• Julie

Heimlich & Co.


Heimlich & Co. is a well-themed spy game. Everyone will be trying to keep their identity a secret while gaining points and attempting to sabotage their opponents. In the process, they may potentially be helping others as well, but only just enough to remain anonymous.

Educationally, this one is a great social studies game. It creates an avenue for you to learn about the flags of 7 different countries. Nowhere in the rules is it listed which flag/agent represents which country, so if you don't know, you will have to look it up online or in a book. It can also be a great catalyst to talking about spies and their roles in history. Additionally, Heimlich & Co. is good for developing deductive reasoning, as you will be paying attention to try and discover who the other players are.

There are 7 agents in Heimlich & Co. Agent Mirkov represents Russia; Agent Schulz represents Germany; Agent Jaques represents France; Agent Bucci is from Italy; Sweden is represented by Agent Larrson, Britain by Agent Doyle, and the U.S. by Agent Perry. Each player will recieve on of these cards to tell them their identity. This information is to be kept top secret. There will also be free agents in the game. Their identities will not be revealed until the end of the game. The shade on the card corresponds to the color of the book on the player pawns, to offer another way to help you quickly identify who you are while playing the game.


Every agent player pawn starts on the 0 building and the stand with the safe starts on the 7 building. On your turn, you roll the die. The number you roll indicates how many movement points you get. You have to use all of them. Moving one agent one building clockwise uses up one movement point. You can use any number of agents, any number of spaces, until you have used all your movement points. For example, if I roll a 6, I can move Agent Bucci 6 spaces. Or I can move both Agent Bucci and Agent Perry 3 spaces each. Or move 6 different agents 1 space each, etc.


If an agent player pawn lands on (not just moves past) the building with the safe, this triggers a scoring situation. The player who moved that agent pawn there then tallies up the scores. They would move every score token the number of spaces indicated by the building each agent is at. So in this case, they would move Agent Larsson's scoring token 7 spaces because he is in Building #7. If Agent Perry is on Building #4, the U.S. scoring token would get moved 4 spaces, and so on. Then, the player who created the scoring situation moves the safe to a different building of their choice.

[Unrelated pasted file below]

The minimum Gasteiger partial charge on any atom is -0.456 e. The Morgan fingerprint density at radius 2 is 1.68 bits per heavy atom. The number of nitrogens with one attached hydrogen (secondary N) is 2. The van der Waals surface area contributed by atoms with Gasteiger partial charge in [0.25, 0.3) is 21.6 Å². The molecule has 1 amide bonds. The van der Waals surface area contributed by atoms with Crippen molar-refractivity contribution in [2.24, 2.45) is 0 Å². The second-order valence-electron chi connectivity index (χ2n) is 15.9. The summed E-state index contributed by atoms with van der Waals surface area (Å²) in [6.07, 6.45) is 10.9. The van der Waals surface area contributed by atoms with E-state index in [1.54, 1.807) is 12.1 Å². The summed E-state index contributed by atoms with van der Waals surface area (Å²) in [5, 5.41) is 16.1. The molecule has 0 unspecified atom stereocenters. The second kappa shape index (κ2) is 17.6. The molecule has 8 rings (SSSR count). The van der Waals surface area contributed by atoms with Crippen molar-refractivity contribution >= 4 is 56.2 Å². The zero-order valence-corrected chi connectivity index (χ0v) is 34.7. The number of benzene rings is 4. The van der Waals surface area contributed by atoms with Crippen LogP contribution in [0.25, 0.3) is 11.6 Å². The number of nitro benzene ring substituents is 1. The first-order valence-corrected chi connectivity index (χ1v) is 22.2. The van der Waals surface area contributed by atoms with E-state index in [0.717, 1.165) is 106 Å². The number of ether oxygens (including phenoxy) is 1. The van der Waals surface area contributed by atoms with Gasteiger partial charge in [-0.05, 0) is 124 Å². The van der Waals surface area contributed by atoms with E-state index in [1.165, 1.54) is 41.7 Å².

Important! It is the player who moved the agent player pawn to the building with the safe who does all this, NOT the player who's identity is that of the agent pawn.


There is an additional optional rule that I believe adds a lot of value to the Heimlich & Co. For this, everyone will need a small piece of paper and a pen/pencil. Once one or more scoring tokens reaches the 29 space on the scoring track, everyone secretly writes down what they think each other player's identity is, including the free agents. These are then left face-down next to the players until the end of the game. The players may not change what they have written.


The game ends as soon as a scoring token goes past 41. At that point, reveal your papers that you wrote on earlier. For every correct guess, move your scoring token forward 5 spaces. The winner is the person farthest along the scoring track. For added fun, you can play with the mini expansion included with the game.

This expansion deck of cards looks like it would really add a lot to the game, by allowing you to do extra things on your turn. I have not personally played with it yet, but I hope to soon and will update this review once I have.


Does Heimlich & Co. look like a game your family would like? Head on over to Amazon to purchase a copy today. Then come back and leave a comment about how your family enjoyed it. I'd love to hear from you. Happy gaming!


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